Just imagine. You are in a pop group and at the top of your game. Your records shoot up the chart as soon as they are released and your tours are sold out. Life is pretty awesome and everything in the proverbial garden is very rosy. But behind the scenes there is tension, rivalry and jealousy. Eventually things come to a head and the tension breaks causing a rift that lasts for not just years but decades. Can the past ever be forgotten and forgiven? This theme is explored by Peter and Phillip Ley in their new production The Return of the Marionettes.
1960s girl group sensation ‘The Marionettes’ are on stage doing their last show before Christmas and sounding fantastic as they sing their newest recording. Lead singer Cathy Jackson (Angharad Ormond) is giving it all she has got and the rest of the group Mary Miller (Fiorella Osborne), Veronica Meltzer (Olivia Barton-Fisher) and Evelyn Meltzer (Jessica O’Toole) look as if they are having a great time – or are they? As the song reaches its climax, Mary runs off stage, closely followed by the Meltzer sisters leaving Cathy to take the final bow alone. Fast forward twenty years and ‘The Marionettes’ manager George Ellis (Brad Johnson) has achieved the seemingly impossible and arranged for the group to do a special reunion show at the same theatre where they originally broke up. Time waits for no-one and the girls – Mary (Annette Ross, Veronica (Deborah Ley) and Evelyn (Annemarie Fearnley) – are now ladies of a certain age and are looking forward to reuniting with Cathy (Stella Henney) once more, when she arrives. Also at the reunion is Laurie Brown (Haidee Elise) best friends with the three girls and an original member of the group – before being replaced by record executive Alan Tyrell (Julian Farrance). Outside amongst the huge crowd are dedicated – possibly mildly stalkerish – No 1 fans of the group Terry (Jonathan Wober) and wife Tippi (Liz Mittler) who have followed the group from their early days as the Moonbeams. The stage is set and the curtain is about to rise on the reunion of the century. How will it all turn out?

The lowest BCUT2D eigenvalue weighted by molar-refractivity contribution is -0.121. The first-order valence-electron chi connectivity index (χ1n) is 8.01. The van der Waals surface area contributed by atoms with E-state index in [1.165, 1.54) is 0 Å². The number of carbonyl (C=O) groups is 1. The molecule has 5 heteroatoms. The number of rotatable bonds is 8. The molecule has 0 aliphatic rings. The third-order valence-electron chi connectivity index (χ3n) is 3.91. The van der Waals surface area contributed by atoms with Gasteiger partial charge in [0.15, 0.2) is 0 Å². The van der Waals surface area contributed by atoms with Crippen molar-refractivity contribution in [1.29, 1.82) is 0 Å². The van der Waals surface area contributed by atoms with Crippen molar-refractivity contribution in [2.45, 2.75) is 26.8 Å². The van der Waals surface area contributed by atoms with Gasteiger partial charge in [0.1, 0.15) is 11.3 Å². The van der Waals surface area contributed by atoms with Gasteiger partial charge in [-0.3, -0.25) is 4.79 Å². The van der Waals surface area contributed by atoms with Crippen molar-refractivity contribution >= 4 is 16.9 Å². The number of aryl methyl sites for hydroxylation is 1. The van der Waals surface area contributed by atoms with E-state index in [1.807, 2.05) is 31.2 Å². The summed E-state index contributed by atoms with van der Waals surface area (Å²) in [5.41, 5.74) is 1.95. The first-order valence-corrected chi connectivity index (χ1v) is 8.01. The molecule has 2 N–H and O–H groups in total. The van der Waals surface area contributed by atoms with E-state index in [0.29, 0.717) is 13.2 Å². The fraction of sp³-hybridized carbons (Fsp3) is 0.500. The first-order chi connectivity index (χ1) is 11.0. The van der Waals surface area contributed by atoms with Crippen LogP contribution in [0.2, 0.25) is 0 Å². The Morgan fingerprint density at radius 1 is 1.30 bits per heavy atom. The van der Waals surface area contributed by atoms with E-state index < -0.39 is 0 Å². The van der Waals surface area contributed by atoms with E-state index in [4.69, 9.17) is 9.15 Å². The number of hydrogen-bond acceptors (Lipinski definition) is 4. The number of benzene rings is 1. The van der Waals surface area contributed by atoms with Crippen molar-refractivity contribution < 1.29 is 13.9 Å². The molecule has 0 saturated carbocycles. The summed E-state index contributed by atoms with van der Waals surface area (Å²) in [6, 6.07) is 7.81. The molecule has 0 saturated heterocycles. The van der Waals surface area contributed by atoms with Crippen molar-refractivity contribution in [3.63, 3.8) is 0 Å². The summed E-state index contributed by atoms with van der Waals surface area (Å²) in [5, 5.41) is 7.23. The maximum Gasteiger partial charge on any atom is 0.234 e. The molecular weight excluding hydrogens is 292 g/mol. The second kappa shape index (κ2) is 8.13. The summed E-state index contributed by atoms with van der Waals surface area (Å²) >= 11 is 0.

The Tower Theatre Company has a reputation for putting on really good shows and The Return of the Marionettes is definitely a great addition to their repertoire. Peter and Phillip Ley have not only written a really nice story but have also penned eighteen new songs to really bring the tale alive. The music is great and very reminiscent of the style of songs that were the staple of girl groups in the 60’s. There were two parts of the story I really liked. Firstly having the two sets of actresses playing The Marionettes was a marvelous idea, enabling the older girls to act as witnesses to their younger selves. While we are on this subject, the matching of actresses playing the young and old versions of the girls was extremely well done. The other great idea was having the character of George not be played by two actors, giving a lovely sense of continuity between the group of the 1960’s and the girls of the 1980’s. All told the production is really very well done and Director Phillip Ley gets the audience in the right mood from the time they enter the auditorium as the exuberant Terry and Tippi come through looking for their seats and telling other audience members about The Marionettes and their devotion to them. The two actors manages to be enthusiastic without ever stepping over the line into annoying as they talk to the audience.
The action takes place on the stage of the theatre where the girls will be playing and a special mention has to go to the lovely team – Michael Bettell, James McKendrick, Martin Shaw and Michael Allaway – who are not only the happiest and friendly bunch of roadies I’ve ever seen but also, along with Alison Liney, provide the biggest surprises of this fast moving production. In the centre of the stage are the six piece band under MD Colin Guthrie who provide all the musical accompaniment as well as the odd line or two and a very useful bottle of something to relieve the nerves when needed. Although there were some issues with sound on the night I saw the show, I did really enjoy it. The story is on the right side of believable and the main characters are all perfect for their setting. As I watched, I gained a real insight into each of the girls as individuals and as a supportive group. More importantly, I actually found myself caring about them and feeling happy for them when the curtain finally fell.
All told, The Return of the Marionettes was a spellbinding piece of theatre which really caught the spirit of both the sixties and the eighties in its story of the girl group that had it all then fell to pieces. I think, with a bit of work, this could become an extremely enjoyable show that could be played by amateur and professional group alike. Thoroughly enjoyable viewing.
Review by Terry Eastham
The Return of The Marionettes
by Peter and Phillip Ley
with Ruth Sullivan and Colin GuthrieA brand new musical! Four girls from New York City become the girl group sensation of the 60’s and their place in pop history is assured. However as jealousy and rivalry surface the group descends into chaos and eventually crumbles. Twenty years later can they recapture their sparkle as they once again take to the stage?
Following its London run, this production will be touring to the Minack Theatre in Cornwall